Safety and OSHA News

Pot-smoking worker mauled by grizzly: Does he get comp?

Bear

A worker at a bear park smoked pot before coming to work where he fed grizzlies. The worker was seriously injured by one of the bears. A workers’ compensation judge called that “mind-bogglingly stupid.” But did the judge rule the worker was entitled to workers’ comp?

Montana’s comp law says: “An employee is not eligible for benefits otherwise payable under this chapter if the employee’s use of alcohol or drugs not prescribed by a physician is the major contributing cause of the accident.”

Here’s what happened in this case:

Employee Brock Hopkins entered a pen at Great Bear Adventures in West Glacier, MT, to feed grizzlies. He was attacked by one of the bears and escaped by crawling under an electrified fence. He suffered severe injuries.

Hopkins admits he smoked marijuana that day. (Changed from original version to clarify that the defendant smoked marijuana on the day of the incident.)

His employer presented no evidence about his level of impairment on the day of the attack.

Hopkins sought workers’ comp benefits for his injuries but was initially denied on the grounds that his use of marijuana was the major contributing cause of the accident. Hopkins appealed to the state’s Workers’ Compensation Court.

Here’s what the judge wrote: “When it comes to attacking humans, grizzlies are equal opportunity maulers, attacking without regard to race, creed, ethnicity, or marijuana usage. Hopkins’ use of marijuana to kick off a day of working around grizzly bears was ill advised to say the least and mind-bogglingly stupid to say the most.”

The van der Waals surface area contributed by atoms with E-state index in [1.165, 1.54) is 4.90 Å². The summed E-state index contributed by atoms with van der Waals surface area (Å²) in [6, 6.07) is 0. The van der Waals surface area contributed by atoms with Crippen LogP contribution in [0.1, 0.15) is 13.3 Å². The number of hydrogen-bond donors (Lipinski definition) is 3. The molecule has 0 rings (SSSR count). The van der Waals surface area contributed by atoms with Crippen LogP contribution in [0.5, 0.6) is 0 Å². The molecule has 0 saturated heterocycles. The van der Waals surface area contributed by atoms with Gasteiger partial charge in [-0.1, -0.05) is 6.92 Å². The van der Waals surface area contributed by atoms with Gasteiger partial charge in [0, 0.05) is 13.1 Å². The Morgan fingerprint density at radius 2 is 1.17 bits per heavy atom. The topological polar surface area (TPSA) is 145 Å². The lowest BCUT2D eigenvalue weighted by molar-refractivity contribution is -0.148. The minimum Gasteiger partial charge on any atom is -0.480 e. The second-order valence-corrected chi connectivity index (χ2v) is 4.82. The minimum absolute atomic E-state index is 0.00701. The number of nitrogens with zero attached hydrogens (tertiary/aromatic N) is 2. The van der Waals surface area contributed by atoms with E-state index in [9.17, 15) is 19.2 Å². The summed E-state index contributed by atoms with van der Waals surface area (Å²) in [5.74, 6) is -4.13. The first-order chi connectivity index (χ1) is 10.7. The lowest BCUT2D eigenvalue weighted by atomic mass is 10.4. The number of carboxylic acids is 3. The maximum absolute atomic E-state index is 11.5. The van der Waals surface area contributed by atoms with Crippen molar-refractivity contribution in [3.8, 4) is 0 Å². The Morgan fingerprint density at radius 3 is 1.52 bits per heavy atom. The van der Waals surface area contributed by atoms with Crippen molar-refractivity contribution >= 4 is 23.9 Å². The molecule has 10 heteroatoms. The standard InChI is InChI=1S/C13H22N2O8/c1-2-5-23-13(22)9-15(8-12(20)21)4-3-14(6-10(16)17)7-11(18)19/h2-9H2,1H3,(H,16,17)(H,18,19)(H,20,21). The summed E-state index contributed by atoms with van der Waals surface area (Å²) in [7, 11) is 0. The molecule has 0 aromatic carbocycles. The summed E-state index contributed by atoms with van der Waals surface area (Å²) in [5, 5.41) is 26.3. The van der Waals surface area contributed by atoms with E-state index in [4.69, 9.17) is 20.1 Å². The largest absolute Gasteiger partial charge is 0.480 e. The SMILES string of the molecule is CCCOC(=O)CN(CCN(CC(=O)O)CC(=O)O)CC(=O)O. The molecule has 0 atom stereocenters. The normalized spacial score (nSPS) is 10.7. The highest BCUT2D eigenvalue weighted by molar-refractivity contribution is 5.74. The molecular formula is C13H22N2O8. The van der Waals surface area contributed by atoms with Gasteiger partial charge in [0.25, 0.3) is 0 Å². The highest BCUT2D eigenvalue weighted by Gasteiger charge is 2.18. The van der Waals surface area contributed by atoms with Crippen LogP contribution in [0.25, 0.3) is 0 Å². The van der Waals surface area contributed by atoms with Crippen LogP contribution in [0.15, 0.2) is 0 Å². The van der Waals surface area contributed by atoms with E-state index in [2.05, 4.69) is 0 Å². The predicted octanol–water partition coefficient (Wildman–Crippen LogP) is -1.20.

The judge noted that, while using pot before interacting with bears may have been stupid, there was no evidence presented to conclude that Hopkins’ pot use was the major cause of the incident.

The decision: Hopkins was entitled to workers’ comp benefits.

What do you think about the judge’s decision in this case? Let us know in the Comments Box below.

Hopkins v. Uninsured Employers’ Fund, Workers’ Compensation Court of MT, No. 2008-2152, 5/4/10.

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Comments

  1. Mind-bogglingly stupid is the understatement of the year. But the judge was correct in the fact that the bear had no idea if this man was under the influance or not, and most likely would have attacked him no matter what the condition’s. If this man felt comfortable enough to smoke pot and go to work I would advise a new drug free enforcement policy.

  2. The judge may have ruled correctly, but not for that reason. An animal’s senses are far more sensitive to changes in a person’s smell or even energies (take the Dog Whisperer for example). Even if this wasn’t the case and the bear didn’t get a different “vibe” from the man that normally feeds him, the effects of being under the influence more than likely changed the level of attention/focus of the employee and made him lax and not aware of the potential threat. The company only has itself to blame for assuming the case was “open & shut.” Presenting evidence regarding level of impairment would have validated either of the scenarios I mentioned and kept them from paying this knucklehead who got what he deserved.

  3. richard bower says:

    When it comes to workers comp there are very few advantages for the employer. The fact that the man was entitled to wc benefits after smoking illegal drugs speaks volumes to our inability or unwillingness to enforce laws already on the books. He not only shouldn’t receive wc benefits but he should serve jail time. For the employer, they need to make sure that drug screening is reinforced.

  4. “there was no evidence presented to conclude that Hopkins’ pot use was the major cause of the incident.” Did the judge mean that no one said how much was smoked, so therefore how much of the employees judgement was compromised. Get real people if this indiviual was out driving and had a wreck and injured himself and others would you say it was the cars fault? What has happened to common sense!!

  5. New policy: Give the grizzlies a few bong hits, they’ll become passive and non-aggressive ,get the munchies,then you feed them, problem solved…next!